"Going Green" is more than a slogan at Burlington International (BTV); it's a literal description of the Vermont airport's recent environmental project. The 500-kilowatt solar array BTV installed on top of its parking garage last year includes a verdant rooftop garden - a fitting feature for the busiest airport in the "Green Mountain State."
The solar array reduces the airport's energy consumption and utility bills, and the associated green space has become a popular destination for airport visitors. Some groups even rent the scenic venue for special occasions.
BTV Aviation Director Gene Richards reports that the solar feature is expected to reduce the airport's energy costs by approximately 3% per year for the next three decades.
Project: Solar Array
Location: Burlington (VT) Int'l Airport
Array Site: Rooftop of parking garage
Size of Array: 2,000 315-watt panels
Cost: $1.5 million
Primary Goals: Reduce airport's electricity consumption & costs; provide backup energy source
Anticipated Savings: $3.5 million over next 30 yrs
Project Manager: Burlington Electric Dept.
Contractor: Encore Redevelopment
Ancillary Benefits: Rooftop garden adjacent to solar panels is popular visitor attraction; revenue from groups renting the area for special events
Planning for the project started when BTV expanded its parking garage in 2010. While preliminary work such as installing cable conduits was completed at that time, construction of the array didn't begin until last October. The project was undertaken in partnership with the Burlington Electric Department; Encore Redevelopment, also based in Burlington, performed the installation.
Crews installed approximately 2,000 315-watt solar panels on fixed, ballasted racking systems. The project was finished in December 2014, at a cost of $1.5 million.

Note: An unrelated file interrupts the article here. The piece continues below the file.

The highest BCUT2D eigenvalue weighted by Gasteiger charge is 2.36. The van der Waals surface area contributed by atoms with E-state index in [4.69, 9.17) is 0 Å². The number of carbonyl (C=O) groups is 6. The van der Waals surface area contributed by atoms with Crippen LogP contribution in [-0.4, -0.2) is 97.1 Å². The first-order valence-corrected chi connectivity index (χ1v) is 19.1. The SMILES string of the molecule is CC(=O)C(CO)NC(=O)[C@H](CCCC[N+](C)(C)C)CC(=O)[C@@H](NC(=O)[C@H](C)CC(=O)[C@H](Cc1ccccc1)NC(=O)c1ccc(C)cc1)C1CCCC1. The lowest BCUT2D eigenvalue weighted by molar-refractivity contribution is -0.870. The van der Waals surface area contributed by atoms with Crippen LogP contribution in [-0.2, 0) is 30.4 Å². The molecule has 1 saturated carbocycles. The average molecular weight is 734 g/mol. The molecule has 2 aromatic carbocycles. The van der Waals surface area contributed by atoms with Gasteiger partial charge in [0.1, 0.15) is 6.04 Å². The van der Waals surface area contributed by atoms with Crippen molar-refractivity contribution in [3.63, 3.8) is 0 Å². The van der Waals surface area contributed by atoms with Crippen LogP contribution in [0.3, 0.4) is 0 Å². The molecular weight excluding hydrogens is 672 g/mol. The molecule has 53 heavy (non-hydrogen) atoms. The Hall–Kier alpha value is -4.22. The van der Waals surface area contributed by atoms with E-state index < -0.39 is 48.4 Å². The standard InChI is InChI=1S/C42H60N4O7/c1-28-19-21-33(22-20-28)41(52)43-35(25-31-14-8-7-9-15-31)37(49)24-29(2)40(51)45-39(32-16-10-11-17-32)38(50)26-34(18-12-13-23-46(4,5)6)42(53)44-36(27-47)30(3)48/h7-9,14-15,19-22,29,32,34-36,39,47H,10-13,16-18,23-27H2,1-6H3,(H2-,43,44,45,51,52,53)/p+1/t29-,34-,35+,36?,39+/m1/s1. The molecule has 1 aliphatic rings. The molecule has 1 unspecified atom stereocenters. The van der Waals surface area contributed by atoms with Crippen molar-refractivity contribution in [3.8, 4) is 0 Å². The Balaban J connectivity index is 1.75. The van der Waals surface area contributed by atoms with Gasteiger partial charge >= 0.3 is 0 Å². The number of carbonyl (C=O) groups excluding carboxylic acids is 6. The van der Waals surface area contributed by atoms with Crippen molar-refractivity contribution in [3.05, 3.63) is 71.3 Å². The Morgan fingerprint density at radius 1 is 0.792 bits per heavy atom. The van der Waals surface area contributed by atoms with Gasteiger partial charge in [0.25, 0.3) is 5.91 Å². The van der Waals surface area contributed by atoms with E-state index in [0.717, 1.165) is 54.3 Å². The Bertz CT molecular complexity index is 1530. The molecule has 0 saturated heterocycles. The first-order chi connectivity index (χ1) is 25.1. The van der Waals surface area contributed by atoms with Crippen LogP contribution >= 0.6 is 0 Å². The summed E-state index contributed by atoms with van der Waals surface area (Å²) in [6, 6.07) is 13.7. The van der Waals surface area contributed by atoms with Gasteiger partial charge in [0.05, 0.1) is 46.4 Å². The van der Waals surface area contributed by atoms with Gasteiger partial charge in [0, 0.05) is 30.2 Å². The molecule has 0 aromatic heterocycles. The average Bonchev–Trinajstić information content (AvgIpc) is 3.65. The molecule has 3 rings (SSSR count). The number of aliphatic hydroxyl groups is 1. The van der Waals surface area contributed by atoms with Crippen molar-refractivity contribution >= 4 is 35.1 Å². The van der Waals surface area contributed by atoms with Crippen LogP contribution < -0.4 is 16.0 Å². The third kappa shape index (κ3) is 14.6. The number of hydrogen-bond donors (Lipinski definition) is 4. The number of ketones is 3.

The Burlington Electric Department owns and operates the system. Power generated by the solar panels immediately connects with the utility company's existing distribution system that serves the airport. In the first half of 2015, the solar array reportedly produced more than 325,000 kilowatt hours of electricity. Utility officials predict that BTV will save approximately $117,000 annually, which amounts to $3.5 million over the next 30 years.
"Besides saving money, the solar array will give us another source of backup energy, to go along with our generator," Richards notes.
As one might expect, most of the airport's gains will be made during summer. "The panels are most effective from April to November," he explains. "In winter, the sun is very low, and the panels are not as effective."
The new 13,000-square-foot rooftop garden helps minimize stormwater runoff from the roof, and also provides airport visitors with a scenic place to enjoy some of the best vistas in New England, Richards says.
"As part of the deal for this project, we had to commit to spend about $300,000 on landscaping," he explains. "So instead of just adding some trees around the property, we decided to install the rooftop garden."
The garden inspired by the solar project is located on the sixth floor of the parking garage and is accessible via stairs and an elevator. The outdoor space features a manicured lawn with a variety of alpine flowers, along with a picnic table and several benches.
"It has been very well-received," Richards reports. "You can see some of the most prominent mountains in the Green Mountains, including Stowe, Mount Mansfield and Camel's Hump. The garden faces east, so you can see the sunrise. And on balmy summer evenings, it offers excellent star-gazing - and a perfect perch for watching planes land."
BTV's rooftop oasis has proved to be so popular that groups rent it for special events, providing the airport with a new source of non-aeronautical revenue. "We had a wedding there and also various fundraisers for charity events," Richards relates. "The garden can easily accommodate up to 150 people."
The rooftop feature is open year-round, 24 hours a day. Even on moderate days during winter, travelers can enjoy stunning views of snow-capped mountains.